JUNEAU (AP) -- Legislators are looking at two bills that would forgive at least part of Alaskans' student loans.
One would forgive half the Alaska Student Loan bills for people who teach in the state for five years. The other would forgive half of the loan for anyone who simply works in the state five years after graduating.
House Bill 37 by Rep. Gary Stevens, R-Kodiak, is aimed strictly at teachers. They'd get 10 percent forgiven of their loan for every year they each in Alaska, up to five years.
Stevens told the House Special Committee on Education his bill could help schools recruit and keep teachers.
''We have a major shortage statewide in teachers,'' Stevens said Wednesday. ''This is just a piece of the puzzle. This doesn't solve all our problems.''
The Alaska Student Loan Program estimates the program would cost about $170,000 in the 2003 fiscal year and about $850,000 by the 2007 fiscal year, said finance officer Sheila King.
An existing Alaska program forgives up to 100 percent of loans for students teaching in rural Alaska, King said. However, students must be nominated for the program in high school by their school districts, must major in education and must return to teach in rural Alaska.
That doesn't help students who decide later in their college career or even after college to become teachers, Stevens said.
A separate bill forgives part of an Alaska loan for anyone returning or staying in Alaska to work. It too would forgive 10 percent per year worked up to five years.
Rep. John Davies' bill has a higher price tag. Depending on how many people participate, cost estimates range from $8.5 million by the 2007 fiscal year to $21.3 million.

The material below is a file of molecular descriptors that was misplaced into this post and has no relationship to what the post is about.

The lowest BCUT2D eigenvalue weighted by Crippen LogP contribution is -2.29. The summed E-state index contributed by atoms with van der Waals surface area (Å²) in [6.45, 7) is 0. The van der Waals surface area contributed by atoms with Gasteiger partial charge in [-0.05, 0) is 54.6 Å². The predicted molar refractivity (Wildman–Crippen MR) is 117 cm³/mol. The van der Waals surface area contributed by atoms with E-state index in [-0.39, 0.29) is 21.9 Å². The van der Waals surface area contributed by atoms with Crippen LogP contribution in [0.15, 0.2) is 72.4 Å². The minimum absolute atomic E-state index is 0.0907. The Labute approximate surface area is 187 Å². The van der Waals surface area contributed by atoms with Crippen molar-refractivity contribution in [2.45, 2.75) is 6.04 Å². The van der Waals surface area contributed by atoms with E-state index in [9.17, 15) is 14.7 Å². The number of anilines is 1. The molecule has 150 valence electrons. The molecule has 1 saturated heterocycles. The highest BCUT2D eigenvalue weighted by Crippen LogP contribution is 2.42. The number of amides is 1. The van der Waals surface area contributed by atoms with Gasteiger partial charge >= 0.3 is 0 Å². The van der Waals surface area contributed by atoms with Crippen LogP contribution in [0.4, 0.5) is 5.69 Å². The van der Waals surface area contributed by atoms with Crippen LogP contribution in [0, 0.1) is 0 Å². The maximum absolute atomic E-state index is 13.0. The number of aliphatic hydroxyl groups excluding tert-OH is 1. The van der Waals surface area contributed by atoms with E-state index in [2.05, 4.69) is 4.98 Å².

Davies, D-Fairbanks, said he wanted to offer the incentive to people in all professions, particularly areas where Alaska suffers from a shortage, such as nursing.
''We have a pretty huge brain drain,'' Davies said.
Education administrators and parents greeted the bills enthusiastically.
Districts around the country are short of teachers and are offering such breaks as signing bonuses and low-interest housing loans, said Jack Walsh, an administrator with the Kodiak Island Borough School District.
''There are a lot of things we have to compete with,'' Walsh said.
He suggested forgiving a greater percentage of a loan for those teaching in such hard-to-fill specialties as math and special education.
Arnold Shryock of Kodiak said he'd like to see the plan apply to people like his daughter who've already taken out loans. Both bills would apply only to loans taken after June 30, 2001.
Rep. Con Bunde, R-Anchorage, who chairs the special education committee, said both bills offer potential solutions to valid concerns. He's not sure, though whether the state can afford them or whether they're the most cost-effective ways to keep good workers.
''As always, the devil's in the details and the dollars,'' Bunde said.
The committee took no action on either bill Wednesday. Bunde said they will be considered again in two weeks.
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